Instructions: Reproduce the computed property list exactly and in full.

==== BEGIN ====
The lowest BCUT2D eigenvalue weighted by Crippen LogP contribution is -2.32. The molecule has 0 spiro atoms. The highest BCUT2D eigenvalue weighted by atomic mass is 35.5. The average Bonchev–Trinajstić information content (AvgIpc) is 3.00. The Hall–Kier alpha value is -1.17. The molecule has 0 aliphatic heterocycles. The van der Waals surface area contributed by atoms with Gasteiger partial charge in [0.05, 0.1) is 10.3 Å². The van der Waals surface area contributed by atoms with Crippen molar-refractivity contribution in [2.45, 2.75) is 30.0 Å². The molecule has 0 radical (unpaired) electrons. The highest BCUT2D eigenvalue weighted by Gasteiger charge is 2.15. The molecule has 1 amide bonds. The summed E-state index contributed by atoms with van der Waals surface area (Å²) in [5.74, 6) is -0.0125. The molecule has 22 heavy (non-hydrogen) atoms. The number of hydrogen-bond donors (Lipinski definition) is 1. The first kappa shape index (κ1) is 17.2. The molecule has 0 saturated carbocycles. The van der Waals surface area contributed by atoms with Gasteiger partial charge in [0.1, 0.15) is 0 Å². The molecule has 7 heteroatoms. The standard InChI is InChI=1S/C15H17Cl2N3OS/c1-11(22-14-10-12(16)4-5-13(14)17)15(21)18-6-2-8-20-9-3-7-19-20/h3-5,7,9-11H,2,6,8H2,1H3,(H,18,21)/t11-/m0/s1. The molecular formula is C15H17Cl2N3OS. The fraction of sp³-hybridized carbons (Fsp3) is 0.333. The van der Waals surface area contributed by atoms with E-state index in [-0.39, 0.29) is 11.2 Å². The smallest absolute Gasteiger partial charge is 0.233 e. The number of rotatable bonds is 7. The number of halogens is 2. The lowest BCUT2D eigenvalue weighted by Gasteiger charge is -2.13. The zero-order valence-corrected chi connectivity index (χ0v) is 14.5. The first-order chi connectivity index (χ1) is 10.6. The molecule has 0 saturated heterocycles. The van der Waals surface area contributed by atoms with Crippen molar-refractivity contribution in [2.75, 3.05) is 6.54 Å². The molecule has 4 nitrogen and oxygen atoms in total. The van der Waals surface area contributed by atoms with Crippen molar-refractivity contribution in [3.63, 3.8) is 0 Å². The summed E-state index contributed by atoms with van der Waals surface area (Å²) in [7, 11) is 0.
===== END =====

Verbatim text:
The lowest BCUT2D eigenvalue weighted by Crippen LogP contribution is -2.32. The molecule has 0 spiro atoms. The highest BCUT2D eigenvalue weighted by atomic mass is 35.5. The average Bonchev–Trinajstić information content (AvgIpc) is 3.00. The Hall–Kier alpha value is -1.17. The molecule has 0 aliphatic heterocycles. The van der Waals surface area contributed by atoms with Gasteiger partial charge in [0.05, 0.1) is 10.3 Å². The van der Waals surface area contributed by atoms with Crippen molar-refractivity contribution in [2.45, 2.75) is 30.0 Å². The molecule has 0 radical (unpaired) electrons. The highest BCUT2D eigenvalue weighted by Gasteiger charge is 2.15. The molecule has 1 amide bonds. The summed E-state index contributed by atoms with van der Waals surface area (Å²) in [5.74, 6) is -0.0125. The molecule has 22 heavy (non-hydrogen) atoms. The number of hydrogen-bond donors (Lipinski definition) is 1. The first kappa shape index (κ1) is 17.2. The molecule has 0 saturated carbocycles. The van der Waals surface area contributed by atoms with Gasteiger partial charge in [0.1, 0.15) is 0 Å². The molecule has 7 heteroatoms. The standard InChI is InChI=1S/C15H17Cl2N3OS/c1-11(22-14-10-12(16)4-5-13(14)17)15(21)18-6-2-8-20-9-3-7-19-20/h3-5,7,9-11H,2,6,8H2,1H3,(H,18,21)/t11-/m0/s1. The molecular formula is C15H17Cl2N3OS. The fraction of sp³-hybridized carbons (Fsp3) is 0.333. The van der Waals surface area contributed by atoms with E-state index in [-0.39, 0.29) is 11.2 Å². The smallest absolute Gasteiger partial charge is 0.233 e. The number of rotatable bonds is 7. The number of halogens is 2. The lowest BCUT2D eigenvalue weighted by Gasteiger charge is -2.13. The zero-order valence-corrected chi connectivity index (χ0v) is 14.5. The first-order chi connectivity index (χ1) is 10.6. The molecule has 0 saturated heterocycles. The van der Waals surface area contributed by atoms with Crippen molar-refractivity contribution in [2.75, 3.05) is 6.54 Å². The molecule has 4 nitrogen and oxygen atoms in total. The van der Waals surface area contributed by atoms with Crippen molar-refractivity contribution in [3.63, 3.8) is 0 Å². The summed E-state index contributed by atoms with van der Waals surface area (Å²) in [7, 11) is 0.